Ann Rules, claim to fame, as far as I’m concerned is that she used to work with a serial killer and couldn’t tell until after he was caught. (yes, I know they’re very good at blending in, generally)

[sub] ok, so I like reading about the murders. does that make me a bad person?[/sub]

I apologize for this small hijack and will take an answer in email so as not to disturb the flow of this thread.

wring can you explain what you mean by that? I’m totally confused (most likely as a result of me being dense). If I understand what you wrote, you are saying that she worked with a person who she knew was killing people but that she couldn’t tell anyone until after this person was caught. How is that possible without her having been obstructing justice or at least without her being legally culpable in some way in the deaths of the victims she failed to prevent by telling someone what was going on? Was she a priest who heard about his murders during confession? I’m totally confused. Can you send me a link or something?

[sub]Now back to your regularly scheduled thread[/sub]

I can field that one—in the early 1970s, Ann Rule worked on a suicide hotline with Ted Bundy. The fact that Ted Bundy worked on a suicide hotline is funny enough: “Hello, suicide hotline. You want to kill yourself? What’s your adress? I’ll be right over!”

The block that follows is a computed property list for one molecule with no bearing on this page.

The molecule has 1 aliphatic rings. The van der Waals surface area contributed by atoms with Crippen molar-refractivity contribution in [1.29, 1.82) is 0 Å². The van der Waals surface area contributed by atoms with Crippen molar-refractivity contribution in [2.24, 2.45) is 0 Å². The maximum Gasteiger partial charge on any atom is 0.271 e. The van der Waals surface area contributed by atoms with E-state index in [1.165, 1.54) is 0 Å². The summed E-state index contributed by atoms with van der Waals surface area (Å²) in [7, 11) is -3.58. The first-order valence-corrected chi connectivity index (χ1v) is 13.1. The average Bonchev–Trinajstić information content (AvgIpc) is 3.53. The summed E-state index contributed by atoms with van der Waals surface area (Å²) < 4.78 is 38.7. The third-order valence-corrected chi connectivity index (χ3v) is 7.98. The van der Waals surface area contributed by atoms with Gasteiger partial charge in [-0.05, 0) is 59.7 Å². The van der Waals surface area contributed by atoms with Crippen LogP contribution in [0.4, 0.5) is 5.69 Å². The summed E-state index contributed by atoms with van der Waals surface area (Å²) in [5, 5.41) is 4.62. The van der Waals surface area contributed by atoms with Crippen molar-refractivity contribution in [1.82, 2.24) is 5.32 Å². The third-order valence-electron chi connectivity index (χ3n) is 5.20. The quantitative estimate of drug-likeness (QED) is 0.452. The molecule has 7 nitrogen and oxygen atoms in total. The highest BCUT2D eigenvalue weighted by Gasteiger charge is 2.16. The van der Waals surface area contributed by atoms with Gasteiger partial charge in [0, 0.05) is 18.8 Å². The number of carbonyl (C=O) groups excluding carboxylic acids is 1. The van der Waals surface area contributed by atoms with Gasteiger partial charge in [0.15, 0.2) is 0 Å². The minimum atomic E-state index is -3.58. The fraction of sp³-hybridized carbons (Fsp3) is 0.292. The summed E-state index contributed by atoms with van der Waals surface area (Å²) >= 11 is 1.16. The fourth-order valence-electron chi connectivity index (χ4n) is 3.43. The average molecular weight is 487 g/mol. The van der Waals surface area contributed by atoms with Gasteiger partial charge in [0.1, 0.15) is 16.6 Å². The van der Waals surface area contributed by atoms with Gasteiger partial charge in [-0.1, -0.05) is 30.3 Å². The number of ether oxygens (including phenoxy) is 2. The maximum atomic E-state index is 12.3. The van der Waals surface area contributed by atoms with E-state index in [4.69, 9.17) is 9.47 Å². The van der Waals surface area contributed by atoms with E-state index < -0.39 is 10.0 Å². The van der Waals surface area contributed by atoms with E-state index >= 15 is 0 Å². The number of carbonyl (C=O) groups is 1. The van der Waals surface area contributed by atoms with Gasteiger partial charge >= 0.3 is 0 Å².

Ann also set her teenage daughter up on a blind date with that cute Mr. Bundy from work!!! She was safe enough, as Ted only killed strangers, but still, I imagine she needed a LOT of therapy later on. “Gee, Mom, THANKS for setting me up with TED BUNDY!”

In the mid 70s I worked at a place John Gacy used to cruise looking for victims. Part of me was incensed that he didn’t find me cute enough to kill as I was in pretty good shape back then. Another part decided that he had probably thought I looked like too tough a customer to tackle. I’ve chose that view. :smiley:

my wording was a bit vague, in retrospect.

“she couldn’t tell” in this case did not mean that she was forbidden from telling, it means ‘she didn’t realize’. She worked w/the guy IIRC, while they were looking for a guy named ‘Ted’ who drove a beige VW and was the last person seen w/two women who disappeared from Sammich Park (I remember far too much about this - probably really wrong about the spelling of the park). So, it doesn’t appear to have hit home with her Ted=Ted; beige VW = beige VW etc. But, to her (grudging) credit, it also didn’t apparently to hit home with much of anyone else that he knew at the time.